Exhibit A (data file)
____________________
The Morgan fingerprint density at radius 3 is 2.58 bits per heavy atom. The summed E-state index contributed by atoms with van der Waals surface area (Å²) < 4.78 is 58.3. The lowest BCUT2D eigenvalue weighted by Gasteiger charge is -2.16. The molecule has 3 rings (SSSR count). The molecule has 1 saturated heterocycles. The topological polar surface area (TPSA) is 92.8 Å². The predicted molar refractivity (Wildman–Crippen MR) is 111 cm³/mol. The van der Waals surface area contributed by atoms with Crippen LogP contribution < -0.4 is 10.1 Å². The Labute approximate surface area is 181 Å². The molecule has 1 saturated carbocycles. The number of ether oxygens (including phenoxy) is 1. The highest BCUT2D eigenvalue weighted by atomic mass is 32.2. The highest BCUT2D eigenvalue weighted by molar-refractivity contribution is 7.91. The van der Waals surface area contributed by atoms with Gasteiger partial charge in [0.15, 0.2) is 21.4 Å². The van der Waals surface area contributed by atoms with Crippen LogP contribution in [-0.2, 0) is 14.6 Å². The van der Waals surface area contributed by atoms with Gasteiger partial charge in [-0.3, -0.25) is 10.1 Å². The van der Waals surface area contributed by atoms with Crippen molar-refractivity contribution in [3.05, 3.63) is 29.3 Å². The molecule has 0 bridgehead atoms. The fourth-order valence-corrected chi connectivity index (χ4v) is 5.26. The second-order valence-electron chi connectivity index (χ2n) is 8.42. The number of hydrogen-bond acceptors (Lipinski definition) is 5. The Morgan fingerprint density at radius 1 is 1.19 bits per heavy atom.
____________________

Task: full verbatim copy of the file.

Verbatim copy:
The Morgan fingerprint density at radius 3 is 2.58 bits per heavy atom. The summed E-state index contributed by atoms with van der Waals surface area (Å²) < 4.78 is 58.3. The lowest BCUT2D eigenvalue weighted by Gasteiger charge is -2.16. The molecule has 3 rings (SSSR count). The molecule has 1 saturated heterocycles. The topological polar surface area (TPSA) is 92.8 Å². The predicted molar refractivity (Wildman–Crippen MR) is 111 cm³/mol. The van der Waals surface area contributed by atoms with Crippen LogP contribution < -0.4 is 10.1 Å². The Labute approximate surface area is 181 Å². The molecule has 1 saturated carbocycles. The number of ether oxygens (including phenoxy) is 1. The highest BCUT2D eigenvalue weighted by atomic mass is 32.2. The highest BCUT2D eigenvalue weighted by molar-refractivity contribution is 7.91. The van der Waals surface area contributed by atoms with Gasteiger partial charge in [0.15, 0.2) is 21.4 Å². The van der Waals surface area contributed by atoms with Crippen LogP contribution in [-0.2, 0) is 14.6 Å². The van der Waals surface area contributed by atoms with Gasteiger partial charge in [-0.3, -0.25) is 10.1 Å². The van der Waals surface area contributed by atoms with Crippen molar-refractivity contribution in [3.05, 3.63) is 29.3 Å². The molecule has 0 bridgehead atoms. The fourth-order valence-corrected chi connectivity index (χ4v) is 5.26. The second-order valence-electron chi connectivity index (χ2n) is 8.42. The number of hydrogen-bond acceptors (Lipinski definition) is 5. The Morgan fingerprint density at radius 1 is 1.19 bits per heavy atom.